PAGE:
Welcome to Our New MovNat International Instructor, Joseph BartzPosted | 2 comments
Joseph Bartz grew up by the beautiful Baltic Sea in Rostock, Germany, where he trained in track and field and tennis. Later, he trained in Bujinkan Budo Taijutsu and also discovered Parkour, which he has been practicing since 2006.
He was never really that intrigued by tennis and track and field, because he liked to move freely and considers himself only mildly competitive. And he found that training only locomotive movements (the base of Parkour) was not holistic enough for him, so he broadened his training and incorporated lifting, throwing, and other skills.
‘Joseph understood early on that walking barefoot is important to get a sense for how you are really moving.’
He enjoys training outdoors in the woods and has always walked barefoot as much as possible. His youth was spent training, eating, sleeping and going to school (which he sometimes skipped to go outside instead). A funny story: when Joseph graduated from school, he went barefoot to his oral examination and he wasn’t allowed to take part because he was barefoot.
In Germany, in 2009, Joseph started his own company called “Natur-Pfade”and began teaching Parkour with ParkourONE in Berlin as a Head Coach. He was well aware of Erwan Le Corre’s work with MovNat, because he would read Erwan’s posts on the parkour.net forum.
‘When Joseph saw the first MovNat video, he was glad that this approach to training now had a platform to make it known to more people.’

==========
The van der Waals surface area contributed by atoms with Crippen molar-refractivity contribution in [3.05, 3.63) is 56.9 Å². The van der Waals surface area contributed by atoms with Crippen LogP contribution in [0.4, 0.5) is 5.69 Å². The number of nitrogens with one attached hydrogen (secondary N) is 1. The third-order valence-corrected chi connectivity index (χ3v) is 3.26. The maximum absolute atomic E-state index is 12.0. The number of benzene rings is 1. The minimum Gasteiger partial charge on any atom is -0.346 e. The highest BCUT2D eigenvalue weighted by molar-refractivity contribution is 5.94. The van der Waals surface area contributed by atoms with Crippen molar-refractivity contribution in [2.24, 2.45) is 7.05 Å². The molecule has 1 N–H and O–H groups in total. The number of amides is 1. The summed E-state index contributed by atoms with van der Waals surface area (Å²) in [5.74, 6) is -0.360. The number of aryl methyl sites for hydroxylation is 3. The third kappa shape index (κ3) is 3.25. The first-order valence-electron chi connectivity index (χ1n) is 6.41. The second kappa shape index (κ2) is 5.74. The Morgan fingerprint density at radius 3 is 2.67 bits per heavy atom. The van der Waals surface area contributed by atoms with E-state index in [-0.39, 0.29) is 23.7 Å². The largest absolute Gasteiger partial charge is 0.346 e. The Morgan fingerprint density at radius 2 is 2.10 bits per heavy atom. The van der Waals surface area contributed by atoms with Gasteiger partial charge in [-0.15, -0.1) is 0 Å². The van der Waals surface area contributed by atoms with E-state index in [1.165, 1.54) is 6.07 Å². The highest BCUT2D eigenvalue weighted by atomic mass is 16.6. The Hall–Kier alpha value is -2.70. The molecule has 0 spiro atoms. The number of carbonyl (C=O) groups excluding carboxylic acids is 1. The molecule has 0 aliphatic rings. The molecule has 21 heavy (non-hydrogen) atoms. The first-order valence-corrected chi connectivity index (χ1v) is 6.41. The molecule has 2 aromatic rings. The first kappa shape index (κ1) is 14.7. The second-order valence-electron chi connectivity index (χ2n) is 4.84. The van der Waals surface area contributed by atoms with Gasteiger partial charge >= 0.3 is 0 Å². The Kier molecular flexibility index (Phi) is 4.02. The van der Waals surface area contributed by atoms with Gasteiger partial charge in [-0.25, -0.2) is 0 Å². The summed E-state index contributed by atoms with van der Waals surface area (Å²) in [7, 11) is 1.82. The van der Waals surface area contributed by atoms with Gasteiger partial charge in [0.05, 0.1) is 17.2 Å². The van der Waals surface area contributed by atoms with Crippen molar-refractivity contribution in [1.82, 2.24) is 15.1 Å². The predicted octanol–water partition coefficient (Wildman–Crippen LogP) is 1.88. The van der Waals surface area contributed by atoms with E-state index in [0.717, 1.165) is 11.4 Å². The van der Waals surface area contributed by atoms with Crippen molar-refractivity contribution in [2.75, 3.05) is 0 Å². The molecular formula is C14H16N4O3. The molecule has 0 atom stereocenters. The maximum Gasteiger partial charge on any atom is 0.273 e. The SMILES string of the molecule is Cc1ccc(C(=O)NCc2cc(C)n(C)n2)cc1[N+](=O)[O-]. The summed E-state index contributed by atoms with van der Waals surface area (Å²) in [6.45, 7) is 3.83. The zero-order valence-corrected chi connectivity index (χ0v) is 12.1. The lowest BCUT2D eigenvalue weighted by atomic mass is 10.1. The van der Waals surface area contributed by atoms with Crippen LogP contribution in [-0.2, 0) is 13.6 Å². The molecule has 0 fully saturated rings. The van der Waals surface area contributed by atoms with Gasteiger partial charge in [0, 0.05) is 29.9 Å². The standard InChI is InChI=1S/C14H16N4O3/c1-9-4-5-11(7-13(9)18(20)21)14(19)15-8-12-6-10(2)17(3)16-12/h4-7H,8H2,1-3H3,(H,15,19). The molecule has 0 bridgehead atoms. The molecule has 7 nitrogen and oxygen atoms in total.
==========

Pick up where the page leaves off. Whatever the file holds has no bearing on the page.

Joseph attended the first MovNat 1-day workshop in Edinburgh in 2010. More recently, Joseph has had the privilege of assisting Vic Verdier, MovNat Master Instructor, with teaching several workshops in Berlin, London, and Thailand.
‘Joseph is now a MovNat Team Instructor, and he will teach the MovNat international workshops scheduled for 2012.’
Joseph continues to move and train in the forests around Berlin and has been learning to become a wilderness teacher, instructing people on how to live in the wild.
He believes that the MovNat approach to training is extremely important for our society — and for relearning the lost knowledge of how to move efficiently and naturally. He personally tries to live a simple life, experience nature, and be in a dialogue with nature through movement.
‘In his words: “Moving around, eating well and being in nature is key to a healthy life. If all this comes together, that is best.”’
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